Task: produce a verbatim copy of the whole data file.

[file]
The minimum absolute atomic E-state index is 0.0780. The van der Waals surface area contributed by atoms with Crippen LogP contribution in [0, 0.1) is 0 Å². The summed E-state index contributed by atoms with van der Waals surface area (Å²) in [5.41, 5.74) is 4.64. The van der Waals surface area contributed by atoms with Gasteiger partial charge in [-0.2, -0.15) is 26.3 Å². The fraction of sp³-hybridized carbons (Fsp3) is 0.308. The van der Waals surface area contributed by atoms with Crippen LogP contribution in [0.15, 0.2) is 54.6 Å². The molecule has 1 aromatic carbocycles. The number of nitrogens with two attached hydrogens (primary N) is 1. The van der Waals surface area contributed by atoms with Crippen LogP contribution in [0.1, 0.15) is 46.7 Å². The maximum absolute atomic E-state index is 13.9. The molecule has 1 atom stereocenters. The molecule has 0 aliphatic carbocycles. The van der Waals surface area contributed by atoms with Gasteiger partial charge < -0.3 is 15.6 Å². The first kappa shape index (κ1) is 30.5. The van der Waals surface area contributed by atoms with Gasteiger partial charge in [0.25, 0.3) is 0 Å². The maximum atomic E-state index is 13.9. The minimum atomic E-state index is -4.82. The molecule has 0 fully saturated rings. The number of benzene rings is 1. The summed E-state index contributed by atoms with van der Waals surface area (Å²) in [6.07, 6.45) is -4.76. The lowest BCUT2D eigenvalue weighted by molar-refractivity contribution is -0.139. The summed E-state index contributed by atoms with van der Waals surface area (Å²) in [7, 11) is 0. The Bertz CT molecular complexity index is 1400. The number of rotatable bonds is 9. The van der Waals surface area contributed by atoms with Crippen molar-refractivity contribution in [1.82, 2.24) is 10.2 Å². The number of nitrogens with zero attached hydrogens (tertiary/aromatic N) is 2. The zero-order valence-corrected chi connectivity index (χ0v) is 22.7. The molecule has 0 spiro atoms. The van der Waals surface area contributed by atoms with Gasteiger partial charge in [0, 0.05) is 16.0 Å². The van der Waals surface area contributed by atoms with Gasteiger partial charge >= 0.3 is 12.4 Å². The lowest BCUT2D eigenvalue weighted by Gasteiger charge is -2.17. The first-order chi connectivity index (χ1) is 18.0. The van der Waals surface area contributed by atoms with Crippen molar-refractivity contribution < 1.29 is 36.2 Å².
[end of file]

The minimum absolute atomic E-state index is 0.0780. The van der Waals surface area contributed by atoms with Crippen LogP contribution in [0, 0.1) is 0 Å². The summed E-state index contributed by atoms with van der Waals surface area (Å²) in [5.41, 5.74) is 4.64. The van der Waals surface area contributed by atoms with Gasteiger partial charge in [-0.2, -0.15) is 26.3 Å². The fraction of sp³-hybridized carbons (Fsp3) is 0.308. The van der Waals surface area contributed by atoms with Crippen LogP contribution in [0.15, 0.2) is 54.6 Å². The molecule has 1 aromatic carbocycles. The number of nitrogens with two attached hydrogens (primary N) is 1. The van der Waals surface area contributed by atoms with Crippen LogP contribution in [0.1, 0.15) is 46.7 Å². The maximum absolute atomic E-state index is 13.9. The molecule has 1 atom stereocenters. The molecule has 0 aliphatic carbocycles. The van der Waals surface area contributed by atoms with Gasteiger partial charge < -0.3 is 15.6 Å². The first kappa shape index (κ1) is 30.5. The van der Waals surface area contributed by atoms with Gasteiger partial charge in [0.25, 0.3) is 0 Å². The maximum atomic E-state index is 13.9. The minimum atomic E-state index is -4.82. The molecule has 0 fully saturated rings. The number of benzene rings is 1. The summed E-state index contributed by atoms with van der Waals surface area (Å²) in [6.07, 6.45) is -4.76. The lowest BCUT2D eigenvalue weighted by molar-refractivity contribution is -0.139. The summed E-state index contributed by atoms with van der Waals surface area (Å²) in [7, 11) is 0. The Bertz CT molecular complexity index is 1400. The number of rotatable bonds is 9. The van der Waals surface area contributed by atoms with Crippen molar-refractivity contribution in [1.82, 2.24) is 10.2 Å². The number of nitrogens with zero attached hydrogens (tertiary/aromatic N) is 2. The zero-order valence-corrected chi connectivity index (χ0v) is 22.7. The molecule has 0 spiro atoms. The van der Waals surface area contributed by atoms with Gasteiger partial charge in [0, 0.05) is 16.0 Å². The van der Waals surface area contributed by atoms with Gasteiger partial charge >= 0.3 is 12.4 Å². The lowest BCUT2D eigenvalue weighted by Gasteiger charge is -2.17. The first-order chi connectivity index (χ1) is 18.0. The van der Waals surface area contributed by atoms with Crippen molar-refractivity contribution < 1.29 is 36.2 Å².